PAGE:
At stake is the potential overhaul of the global financial system that could see companies like Facebook Inc. pitted against the world’s central banks in the race to develop a worldwide digital currency. On the one side are private companies looking to capitalize on the cryptocurrency trend that could circumnavigate traditional banking systems — on the other are central banks at risk of being left behind.
“There are so many people that are strapped in the cash economy today that if they have a window into the world’s economy and the ability to digitize their money and have more opportunity, it changes their lives,” David Marcus, the executive who leads Facebook’s blockchain team, said in defense of Libra, the company’s stablecoin initiative.
“The whole idea was really not around a certain way of doing things but more around let’s come together and let’s try to figure out how to solve a problem that is, honestly, unacceptable,” Marcus said during the discussion titled “Creating a Credible and Trusted Digital Currency.”
Facebook has long cited its willingness to help open up financial systems to the poor and unbanked around the world. During the discussion at Davos, Marcus cited the 1.7 billion people currently unbanked and the additional 1 billion underserved by the financial system. It comes down to whether or not banks are equipped and prepared to serve consumers or small businesses, he said.
Facebook‘s Libra project, which the company unveiled in 2019, has been described as a stablecoin that could let more than a billion of its users make transactions online. But given the social media giant’s vast resources and user base, it’s drawn the ire of regulators. Some analysts cited the company’s potential to create a de facto global currency that could challenge the dollar, prompting pushback from central bankers, U.S. lawmakers and even President Donald Trump.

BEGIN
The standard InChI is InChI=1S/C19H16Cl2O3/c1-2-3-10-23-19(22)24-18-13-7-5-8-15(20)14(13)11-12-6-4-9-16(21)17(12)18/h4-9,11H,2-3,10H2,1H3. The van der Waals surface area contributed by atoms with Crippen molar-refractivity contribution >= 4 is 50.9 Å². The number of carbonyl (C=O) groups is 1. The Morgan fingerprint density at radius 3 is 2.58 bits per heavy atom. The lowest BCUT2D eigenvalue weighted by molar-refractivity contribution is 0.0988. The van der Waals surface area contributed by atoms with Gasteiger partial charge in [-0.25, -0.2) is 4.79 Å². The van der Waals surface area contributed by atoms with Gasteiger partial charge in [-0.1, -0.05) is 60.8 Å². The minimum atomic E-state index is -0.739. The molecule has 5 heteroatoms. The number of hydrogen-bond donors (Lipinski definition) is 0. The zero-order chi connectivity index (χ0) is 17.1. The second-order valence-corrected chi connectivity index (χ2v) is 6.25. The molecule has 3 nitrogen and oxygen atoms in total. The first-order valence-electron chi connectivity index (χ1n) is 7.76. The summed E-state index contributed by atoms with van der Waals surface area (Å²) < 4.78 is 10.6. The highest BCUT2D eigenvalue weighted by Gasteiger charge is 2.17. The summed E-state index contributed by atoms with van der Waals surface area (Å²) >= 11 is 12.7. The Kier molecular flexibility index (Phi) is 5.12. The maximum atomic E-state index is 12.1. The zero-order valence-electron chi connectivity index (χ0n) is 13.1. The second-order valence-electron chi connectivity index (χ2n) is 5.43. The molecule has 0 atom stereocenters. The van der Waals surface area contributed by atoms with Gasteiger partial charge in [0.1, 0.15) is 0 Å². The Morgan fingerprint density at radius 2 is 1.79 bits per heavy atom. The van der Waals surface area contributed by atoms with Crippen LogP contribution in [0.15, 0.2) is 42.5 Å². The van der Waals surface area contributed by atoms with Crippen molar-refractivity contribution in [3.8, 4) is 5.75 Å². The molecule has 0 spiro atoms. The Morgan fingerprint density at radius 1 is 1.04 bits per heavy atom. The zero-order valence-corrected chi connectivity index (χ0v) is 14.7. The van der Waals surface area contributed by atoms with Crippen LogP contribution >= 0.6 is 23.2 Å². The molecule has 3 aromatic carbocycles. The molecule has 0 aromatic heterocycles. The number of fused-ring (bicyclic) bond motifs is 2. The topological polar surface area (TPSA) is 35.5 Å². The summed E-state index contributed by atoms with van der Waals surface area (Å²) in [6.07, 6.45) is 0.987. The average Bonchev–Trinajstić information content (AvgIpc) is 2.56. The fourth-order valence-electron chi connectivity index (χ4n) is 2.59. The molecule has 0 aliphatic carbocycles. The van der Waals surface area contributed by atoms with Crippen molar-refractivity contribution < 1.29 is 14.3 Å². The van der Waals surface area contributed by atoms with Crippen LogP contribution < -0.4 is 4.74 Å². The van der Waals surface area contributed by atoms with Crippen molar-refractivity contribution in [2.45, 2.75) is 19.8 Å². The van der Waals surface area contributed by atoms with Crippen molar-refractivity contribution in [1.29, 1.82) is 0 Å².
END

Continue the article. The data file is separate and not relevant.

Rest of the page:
While Facebook initially had more than 20 partners for the Libra project, a number of companies withdrew from the venture as an increasing number of regulators began the question Libra’s efficacy. In October, several key partners, including Mastercard Inc., Visa Inc., EBay Inc., Stripe Inc. and Mercado Pago, defected. Vodafone Group PLC is among the latest companies to join the exodus.
Concerns over privacy have pushed some skeptics to argue that private companies shouldn’t be trusted with such a big undertaking, pushing many to argue in defense of digital tokens backed by public authorities.
“Ultimately, CBDC’s really the answer,” said Neha Narula, director of the Digital Currency Initiative at the MIT Media Lab, in reference to central bank digital currencies. “It reduces risk and it allows the central bank to provide a public option for money, which it should.”
The panelists’s comments come on the heels of an announcement by some of the world’s central banks, which said earlier this week that they’re teaming up to assess the potential developments of their own digital currencies. It’s an acknowledgment that their roles are being challenged by new technologies and private sector initiatives, including Facebook’s Libra.
The body will be made up of the Bank of England, Bank of Canada, Bank of Japan and the European Central Bank, among others. They’ll be looking to assess CBDC use cases, they said.
“It’s a complex discussion — there’s no simple causality here,” said the Bank of International Settlement‘s Benoit Coeure during the talk.
While there are cases of technological advances helping poorer populations “leapfrog” some of the hurdles around financial inclusion, there are also instances of changes accelerating the penetration of bank accounts, Coeure said. Certain parts of the global population will continue to rely on cash if they don’t know how to or don’t have access to smart-phones, he added.